Whilst the method is approximate, because we cannot quantify the discrepancy between $$\mathcal{L}$$ and the true EIG, it is highly scalable to very large design spaces. We also introduced the evaluation method of establishing lower and upper bounds on chosen designs. This numerically bounds the discrepancy between the training objective $$\mathcal{L}$$ and the true EIG objective. Sadly, the upper bounds are only valid for explicit likelihood models; they don’t work in the model selection case.

Finally, all of the above discussion carries over if we were to use the marginal + likelihood loewr bound instead of the posterior bound.

## Comparing with other classification approaches

We have established that the variational posterior approach to doing Bayesian experimental design for model selection instructs us to learn a classifier to predict $$m$$ from $$y$$ and use the log probabilities $$q_\phi(m\mid y)$$ to estimate EIG. Other authors have considered supervised classification as a means to perform Bayesian experimental design for model selection.

Here, we focus on Hainy et al. (2018), which is “the first approach using supervised learning methods for optimal Bayesian design.” This method trains a classifier that predicts $$m$$ using $$y$$, with separate classifiers for different $$\xi$$. They focus on training decision trees and random forest classifiers. Since random forests are not generally trained by stochastic gradient methods, this means that they fall back on simulating fixed training and test datasets of samples $$(m_j, y_j)_{j=1}^J$$ from $$p(m)p(\psi\mid m)p(y\mid m,\psi,\xi)$$. The training dataset is used to train the classifier model, whilst the test dataset gives unbiased estimates of the posterior loss. There is a danger that the classifier may overfit to the training set in this case. Compare this with the training of stochastic gradient classifiers in our previous sections—here we can draw fresh training batches on the fly, and avoid overfitting to a training set.

Decision trees and random forests do provide estimates of the class probabilities $$q(m\mid y)$$, but they are relatively noisy. For this reason, Hainy et al. (2018) focus on the 0–1 loss to evaluate designs. In the language of classification, therefore, they choose the design which gives the best test accuracy. Again, this is different to the variational approach which fits a neural classifier that automatically provides smooth probability estimates $$q_\phi(m\mid y)$$. The latter case was applied to estimate the information gain, which we showed is equivalent to choosing the design which gives the best test loss, assuming a negative log-likelihood loss function.

The trade-offs between these methods are clear when we consider optimising over a large design space. For the variational method, we have to train a number of neural networks to convergence. For the classification approach of Hainy et al. (2018), we train a number of random forest classifiers—this may be significantly more computationally efficient. Hainy et al. (2018) propose embedding their 0–1 loss estimation within a co-ordinate exchange algorithm (Meyer and Nachtsheim, 1995) to optimise over designs. The variational method, on the other hand, can naturally be embedded in a unified stochastic gradient optimisation to find the optimal design through stochastic gradient optimisation. The former may be more effective when the design space is not continuous, the latter can work well in a high-dimensional design space that is difficult to search using discrete methods.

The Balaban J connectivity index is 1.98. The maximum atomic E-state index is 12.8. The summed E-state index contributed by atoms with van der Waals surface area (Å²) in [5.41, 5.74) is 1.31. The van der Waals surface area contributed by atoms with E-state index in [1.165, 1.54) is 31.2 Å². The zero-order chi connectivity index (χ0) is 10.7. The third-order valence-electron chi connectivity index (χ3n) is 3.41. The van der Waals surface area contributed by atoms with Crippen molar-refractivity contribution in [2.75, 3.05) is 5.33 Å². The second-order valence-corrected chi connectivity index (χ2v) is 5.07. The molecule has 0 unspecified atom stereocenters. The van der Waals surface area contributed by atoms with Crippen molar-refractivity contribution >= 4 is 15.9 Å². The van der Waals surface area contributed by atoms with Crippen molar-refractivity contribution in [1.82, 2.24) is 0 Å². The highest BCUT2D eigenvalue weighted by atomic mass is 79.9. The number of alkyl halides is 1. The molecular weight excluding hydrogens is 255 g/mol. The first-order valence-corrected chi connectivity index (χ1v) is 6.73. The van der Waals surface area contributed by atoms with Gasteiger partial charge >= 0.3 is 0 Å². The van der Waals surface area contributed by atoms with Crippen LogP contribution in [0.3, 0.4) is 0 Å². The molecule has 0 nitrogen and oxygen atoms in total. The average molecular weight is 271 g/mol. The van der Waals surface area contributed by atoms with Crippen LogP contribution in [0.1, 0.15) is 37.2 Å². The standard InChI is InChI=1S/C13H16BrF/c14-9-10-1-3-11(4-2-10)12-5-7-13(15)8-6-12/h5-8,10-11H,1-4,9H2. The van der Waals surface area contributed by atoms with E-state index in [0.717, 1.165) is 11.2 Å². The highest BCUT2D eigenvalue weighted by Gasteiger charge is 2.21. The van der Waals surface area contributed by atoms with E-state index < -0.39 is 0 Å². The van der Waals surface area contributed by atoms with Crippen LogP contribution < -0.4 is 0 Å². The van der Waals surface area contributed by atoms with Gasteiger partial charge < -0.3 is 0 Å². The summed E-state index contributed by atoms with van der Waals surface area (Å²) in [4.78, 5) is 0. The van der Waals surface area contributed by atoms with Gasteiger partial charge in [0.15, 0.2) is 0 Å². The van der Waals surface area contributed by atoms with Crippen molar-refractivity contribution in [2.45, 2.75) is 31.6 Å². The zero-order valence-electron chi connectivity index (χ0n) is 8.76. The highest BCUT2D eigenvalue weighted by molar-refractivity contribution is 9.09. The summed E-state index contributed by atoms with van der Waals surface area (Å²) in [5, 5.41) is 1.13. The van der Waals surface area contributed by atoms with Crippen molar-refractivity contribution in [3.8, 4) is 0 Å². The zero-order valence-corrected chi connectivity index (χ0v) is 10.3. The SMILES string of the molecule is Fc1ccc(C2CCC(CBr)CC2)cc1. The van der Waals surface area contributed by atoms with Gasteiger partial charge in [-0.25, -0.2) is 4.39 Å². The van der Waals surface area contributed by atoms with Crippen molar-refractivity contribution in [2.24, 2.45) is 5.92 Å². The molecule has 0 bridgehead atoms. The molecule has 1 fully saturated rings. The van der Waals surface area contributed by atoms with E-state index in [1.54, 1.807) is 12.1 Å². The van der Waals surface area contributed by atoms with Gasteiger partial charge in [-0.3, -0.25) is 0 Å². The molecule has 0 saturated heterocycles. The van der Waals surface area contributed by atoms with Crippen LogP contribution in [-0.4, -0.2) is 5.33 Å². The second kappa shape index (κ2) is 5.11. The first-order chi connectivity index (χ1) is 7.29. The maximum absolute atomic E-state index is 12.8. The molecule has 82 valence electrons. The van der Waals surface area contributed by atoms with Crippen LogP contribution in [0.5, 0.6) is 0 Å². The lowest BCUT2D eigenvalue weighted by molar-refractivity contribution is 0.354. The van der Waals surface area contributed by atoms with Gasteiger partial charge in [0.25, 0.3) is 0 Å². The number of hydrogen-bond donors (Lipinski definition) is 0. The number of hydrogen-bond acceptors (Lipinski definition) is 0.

## Citation

This post is an edited version of Section 7.1 from my thesis. If you’d like to cite it, you can use

@phdthesis{foster2022thesis,
Author = {Foster, Adam},
Title = {Variational, Monte Carlo and Policy-Based Approaches to Bayesian Experimental Design},
school = {University of Oxford},
year={2022}
}
`

Markus Hainy, David J Price, Olivier Restif, and Christopher Drovandi. Optimal bayesian design for model discrimination via classification. arXiv preprint arXiv:1809.05301, 2018.

Adam Foster, Martin Jankowiak, Elias Bingham, Paul Horsfall, Yee Whye Teh, Thomas Rainforth, and Noah Goodman. Variational Bayesian Optimal Experimental Design. In Advances in Neural Information Processing Systems 32, pages 14036–14047. Curran Associates, Inc., 2019.

Adam Foster, Martin Jankowiak, Matthew O’Meara, Yee Whye Teh, and Tom Rainforth. A unified stochastic gradient approach to designing bayesian-optimal experiments. In International Conference on Artificial Intelligence and Statistics, pages 2959–2969. PMLR, 2020.

David Barber and Felix Agakov. The IM algorithm: a variational approach to information maximization. Advances in Neural Information Processing Systems, 16:201–208, 2003.

Ruth K Meyer and Christopher J Nachtsheim. The coordinate-exchange algorithm for constructing exact optimal experimental designs. Technometrics, 37(1):60–69, 1995.